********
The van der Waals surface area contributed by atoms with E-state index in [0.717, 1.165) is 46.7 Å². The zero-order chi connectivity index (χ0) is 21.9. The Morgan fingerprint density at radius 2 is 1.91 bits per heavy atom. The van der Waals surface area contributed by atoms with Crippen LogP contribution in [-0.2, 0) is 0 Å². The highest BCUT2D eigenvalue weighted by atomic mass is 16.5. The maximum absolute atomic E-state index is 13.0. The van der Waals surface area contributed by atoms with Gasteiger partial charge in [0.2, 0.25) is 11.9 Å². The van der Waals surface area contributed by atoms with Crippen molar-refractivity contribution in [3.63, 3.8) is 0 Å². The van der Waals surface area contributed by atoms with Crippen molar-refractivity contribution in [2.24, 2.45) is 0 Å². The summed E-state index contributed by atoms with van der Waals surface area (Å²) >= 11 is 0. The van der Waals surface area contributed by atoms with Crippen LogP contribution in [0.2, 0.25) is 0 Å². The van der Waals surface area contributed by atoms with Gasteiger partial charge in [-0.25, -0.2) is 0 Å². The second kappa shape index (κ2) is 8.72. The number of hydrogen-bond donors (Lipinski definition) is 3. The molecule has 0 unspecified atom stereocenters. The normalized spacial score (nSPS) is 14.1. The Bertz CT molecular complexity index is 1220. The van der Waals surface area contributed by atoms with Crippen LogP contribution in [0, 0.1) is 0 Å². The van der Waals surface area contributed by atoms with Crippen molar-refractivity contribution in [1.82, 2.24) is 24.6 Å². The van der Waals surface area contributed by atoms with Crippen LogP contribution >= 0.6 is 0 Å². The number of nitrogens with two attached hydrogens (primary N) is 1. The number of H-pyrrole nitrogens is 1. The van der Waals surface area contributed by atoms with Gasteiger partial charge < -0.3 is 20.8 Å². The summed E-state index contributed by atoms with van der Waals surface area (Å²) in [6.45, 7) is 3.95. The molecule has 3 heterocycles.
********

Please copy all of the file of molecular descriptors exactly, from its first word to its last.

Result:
The van der Waals surface area contributed by atoms with E-state index in [0.717, 1.165) is 46.7 Å². The zero-order chi connectivity index (χ0) is 21.9. The Morgan fingerprint density at radius 2 is 1.91 bits per heavy atom. The van der Waals surface area contributed by atoms with Crippen LogP contribution in [-0.2, 0) is 0 Å². The highest BCUT2D eigenvalue weighted by atomic mass is 16.5. The maximum absolute atomic E-state index is 13.0. The van der Waals surface area contributed by atoms with Gasteiger partial charge in [0.2, 0.25) is 11.9 Å². The van der Waals surface area contributed by atoms with Crippen molar-refractivity contribution in [3.63, 3.8) is 0 Å². The van der Waals surface area contributed by atoms with Crippen molar-refractivity contribution in [2.24, 2.45) is 0 Å². The summed E-state index contributed by atoms with van der Waals surface area (Å²) >= 11 is 0. The van der Waals surface area contributed by atoms with Crippen LogP contribution in [0.2, 0.25) is 0 Å². The van der Waals surface area contributed by atoms with Gasteiger partial charge in [-0.25, -0.2) is 0 Å². The second kappa shape index (κ2) is 8.72. The number of hydrogen-bond donors (Lipinski definition) is 3. The molecule has 0 unspecified atom stereocenters. The normalized spacial score (nSPS) is 14.1. The Bertz CT molecular complexity index is 1220. The van der Waals surface area contributed by atoms with Crippen LogP contribution in [0, 0.1) is 0 Å². The van der Waals surface area contributed by atoms with Crippen molar-refractivity contribution in [1.82, 2.24) is 24.6 Å². The van der Waals surface area contributed by atoms with Crippen LogP contribution >= 0.6 is 0 Å². The number of nitrogens with two attached hydrogens (primary N) is 1. The number of H-pyrrole nitrogens is 1. The van der Waals surface area contributed by atoms with Gasteiger partial charge < -0.3 is 20.8 Å². The summed E-state index contributed by atoms with van der Waals surface area (Å²) in [6.45, 7) is 3.95. The molecule has 3 heterocycles.